The manager, John H. Kovacs, who worked in a key human resources post for Ford Credit, has included dozens of internal memos, meeting minutes, and lists of internal candidates for promotions to support his claims, according to the Detroit News.
Kovacs alleges in the suit - filed in U.S. District Court in Detroit - that he was unfairly passed over for several promotions. Filing a letter of complaint to Ford Chairman William Clay Ford Jr. only brought him a paid suspension, he adds.
Kovacs "had a bird's-eye view of the discrimination at Ford and has the documents to prove it," said his lawyer, James Fett.
On the same day Kovacs filed his suit, Guy Bertram, a 49-year-old Ford management employee, filed a suit in federal court claiming he was the victim of such discrimination. He says he was passed over for promotion several times because he is a white male.
Ford spokeswoman Anne Gattari told the Detroit News on Thursday that company lawyers had not yet reviewed the suits, but she said Ford does not intentionally discriminate against any employees.
"Our employment decisions are based on talent and merit and on potential," she said. "We don't condone the use of race or age or gender in employment decisions."
The suits come as Ford grapples with an employee backlash over a ranking policy implemented last year by Chairman Jacques Nasser.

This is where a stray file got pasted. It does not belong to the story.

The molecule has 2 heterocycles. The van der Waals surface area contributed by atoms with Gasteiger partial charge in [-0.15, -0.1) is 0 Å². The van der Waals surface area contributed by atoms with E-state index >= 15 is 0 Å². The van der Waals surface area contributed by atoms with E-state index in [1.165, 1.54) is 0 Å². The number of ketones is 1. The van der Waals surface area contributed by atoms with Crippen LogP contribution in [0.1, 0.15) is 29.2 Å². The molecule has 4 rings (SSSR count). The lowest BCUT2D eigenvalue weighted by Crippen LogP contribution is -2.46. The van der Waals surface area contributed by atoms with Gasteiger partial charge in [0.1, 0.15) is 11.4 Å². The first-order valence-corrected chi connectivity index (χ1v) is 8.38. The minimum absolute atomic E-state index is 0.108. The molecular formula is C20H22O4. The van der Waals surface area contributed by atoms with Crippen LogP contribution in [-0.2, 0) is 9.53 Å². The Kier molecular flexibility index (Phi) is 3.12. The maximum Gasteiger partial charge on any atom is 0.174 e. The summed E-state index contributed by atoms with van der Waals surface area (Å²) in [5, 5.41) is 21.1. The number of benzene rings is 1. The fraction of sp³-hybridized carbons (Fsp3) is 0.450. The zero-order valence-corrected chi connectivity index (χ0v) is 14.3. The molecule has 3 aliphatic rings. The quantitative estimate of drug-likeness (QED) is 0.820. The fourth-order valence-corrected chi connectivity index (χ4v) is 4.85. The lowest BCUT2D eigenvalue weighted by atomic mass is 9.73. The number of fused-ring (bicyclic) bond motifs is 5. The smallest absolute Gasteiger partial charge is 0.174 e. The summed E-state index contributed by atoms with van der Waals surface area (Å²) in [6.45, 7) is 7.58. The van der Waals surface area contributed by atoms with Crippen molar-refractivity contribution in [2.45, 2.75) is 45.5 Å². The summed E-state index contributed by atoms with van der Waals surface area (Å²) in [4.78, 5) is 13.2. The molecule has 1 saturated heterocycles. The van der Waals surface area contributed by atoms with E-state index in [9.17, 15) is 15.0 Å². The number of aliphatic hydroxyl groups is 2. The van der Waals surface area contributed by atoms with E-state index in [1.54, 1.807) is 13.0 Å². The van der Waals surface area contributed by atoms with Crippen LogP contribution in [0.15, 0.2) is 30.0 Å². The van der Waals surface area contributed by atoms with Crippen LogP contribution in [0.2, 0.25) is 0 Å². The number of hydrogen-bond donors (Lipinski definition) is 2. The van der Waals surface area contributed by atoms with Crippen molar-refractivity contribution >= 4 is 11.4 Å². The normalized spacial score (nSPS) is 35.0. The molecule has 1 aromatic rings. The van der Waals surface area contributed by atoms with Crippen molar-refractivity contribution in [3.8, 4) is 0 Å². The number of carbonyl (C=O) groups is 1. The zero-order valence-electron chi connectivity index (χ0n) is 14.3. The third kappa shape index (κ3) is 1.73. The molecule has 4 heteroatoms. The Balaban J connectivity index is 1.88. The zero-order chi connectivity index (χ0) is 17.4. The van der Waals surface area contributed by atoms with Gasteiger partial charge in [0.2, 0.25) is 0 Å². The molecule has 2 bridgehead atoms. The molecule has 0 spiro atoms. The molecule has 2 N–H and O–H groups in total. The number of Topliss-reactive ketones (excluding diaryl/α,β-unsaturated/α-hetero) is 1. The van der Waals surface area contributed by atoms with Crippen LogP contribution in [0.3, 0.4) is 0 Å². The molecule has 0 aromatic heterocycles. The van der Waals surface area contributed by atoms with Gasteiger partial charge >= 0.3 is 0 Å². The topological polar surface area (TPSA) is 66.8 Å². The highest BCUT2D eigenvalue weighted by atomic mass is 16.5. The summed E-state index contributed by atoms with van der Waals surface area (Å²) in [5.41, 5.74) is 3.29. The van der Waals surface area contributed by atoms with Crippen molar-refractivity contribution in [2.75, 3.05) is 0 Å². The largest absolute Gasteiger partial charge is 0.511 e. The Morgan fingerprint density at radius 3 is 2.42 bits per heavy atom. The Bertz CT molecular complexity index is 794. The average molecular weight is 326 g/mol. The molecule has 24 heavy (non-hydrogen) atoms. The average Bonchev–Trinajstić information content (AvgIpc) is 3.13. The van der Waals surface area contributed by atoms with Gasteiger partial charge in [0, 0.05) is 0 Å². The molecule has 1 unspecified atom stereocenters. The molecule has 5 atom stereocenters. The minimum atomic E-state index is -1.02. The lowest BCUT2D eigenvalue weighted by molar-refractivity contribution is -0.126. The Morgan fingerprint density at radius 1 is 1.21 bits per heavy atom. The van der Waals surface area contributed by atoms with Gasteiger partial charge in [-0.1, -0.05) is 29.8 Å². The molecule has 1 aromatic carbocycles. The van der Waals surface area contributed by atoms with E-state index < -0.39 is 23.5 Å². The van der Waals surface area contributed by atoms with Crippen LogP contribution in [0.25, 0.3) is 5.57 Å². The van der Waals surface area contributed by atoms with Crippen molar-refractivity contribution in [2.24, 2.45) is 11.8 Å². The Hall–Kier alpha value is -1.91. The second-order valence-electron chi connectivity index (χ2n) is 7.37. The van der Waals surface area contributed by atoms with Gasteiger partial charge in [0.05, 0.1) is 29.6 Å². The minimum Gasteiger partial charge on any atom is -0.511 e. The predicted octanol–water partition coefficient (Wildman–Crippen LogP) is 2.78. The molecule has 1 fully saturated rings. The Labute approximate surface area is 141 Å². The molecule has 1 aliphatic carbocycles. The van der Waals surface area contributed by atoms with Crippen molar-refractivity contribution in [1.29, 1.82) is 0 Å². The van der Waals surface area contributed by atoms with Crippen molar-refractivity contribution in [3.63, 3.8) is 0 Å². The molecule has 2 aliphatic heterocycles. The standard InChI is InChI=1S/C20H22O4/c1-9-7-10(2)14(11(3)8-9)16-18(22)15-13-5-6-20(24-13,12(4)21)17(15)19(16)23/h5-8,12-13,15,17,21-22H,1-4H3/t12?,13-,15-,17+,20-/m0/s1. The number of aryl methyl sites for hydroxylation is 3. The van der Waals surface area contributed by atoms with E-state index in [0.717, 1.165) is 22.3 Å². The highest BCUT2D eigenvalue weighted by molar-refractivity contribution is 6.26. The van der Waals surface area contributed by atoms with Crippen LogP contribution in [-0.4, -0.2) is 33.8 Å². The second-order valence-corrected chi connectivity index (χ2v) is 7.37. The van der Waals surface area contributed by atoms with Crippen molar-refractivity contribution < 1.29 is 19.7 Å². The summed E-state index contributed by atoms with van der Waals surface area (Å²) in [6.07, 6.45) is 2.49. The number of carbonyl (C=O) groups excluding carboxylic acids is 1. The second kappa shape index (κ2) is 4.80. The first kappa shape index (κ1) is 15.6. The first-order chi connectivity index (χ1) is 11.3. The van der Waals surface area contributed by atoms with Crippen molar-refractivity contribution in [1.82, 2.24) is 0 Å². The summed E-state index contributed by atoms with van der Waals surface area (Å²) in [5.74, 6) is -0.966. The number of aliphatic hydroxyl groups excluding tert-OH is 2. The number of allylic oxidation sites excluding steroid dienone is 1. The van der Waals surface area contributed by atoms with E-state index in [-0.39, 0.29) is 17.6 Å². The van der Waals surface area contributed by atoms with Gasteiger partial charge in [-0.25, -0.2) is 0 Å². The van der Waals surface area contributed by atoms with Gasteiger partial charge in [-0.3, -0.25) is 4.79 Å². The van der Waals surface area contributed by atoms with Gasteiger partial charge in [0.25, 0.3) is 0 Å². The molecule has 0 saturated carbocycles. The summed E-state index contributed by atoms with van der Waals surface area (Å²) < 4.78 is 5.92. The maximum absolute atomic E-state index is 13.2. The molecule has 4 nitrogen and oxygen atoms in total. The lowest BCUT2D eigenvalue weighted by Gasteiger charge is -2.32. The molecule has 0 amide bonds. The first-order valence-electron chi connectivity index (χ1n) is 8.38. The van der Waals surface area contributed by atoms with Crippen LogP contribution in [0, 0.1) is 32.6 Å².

Under the plan, Ford's 18,000 top managers are ranked against their peers. This year, 5 percent of the managers will receive C grades, which means no bonus or raise. Two consecutive C ratings is grounds for termination.
Ford already faces two class-action lawsuits claiming the forced-ranking program discriminates against older workers. One of the suits - filed by Fett - further claims the ranking system specifically targets white males for poor reviews, so that it serves the additional purpose of achieving aggressive diversity goals.
Among Kovacs' claims, according to the newspaper:
- Women and minorities are routinely promoted or hired over more qualified white males.
- Bonuses for Ford executives are tied in part to hiring and promoting more women and minorities.
- Ford Credit internal documents - included in the lawsuit - cite job openings and state "diversity candidate preferred" or "female candidate preferred."
- Ford Credit employees chosen as candidates for "stretch" promotions - where the candidate needs some mentoring and assistance to handle a new post - were exclusively women and minorities. The lawsuit includes copies of several lists of stretch candidates, noting each employee's race or gender.
- In November 2000, internal Ford documents show, Ford Credit directed HR managers to delay the hiring or promoting of all white males through the end of the year because certain executives were in jeopardy of losing their bonuses.
To view the Detroit News story, click here.
uman resources manager at Ford Motor Co.'s finance arm has sued the auto maker, accusing it of engaging in a widespread pattern of discrimination against white males.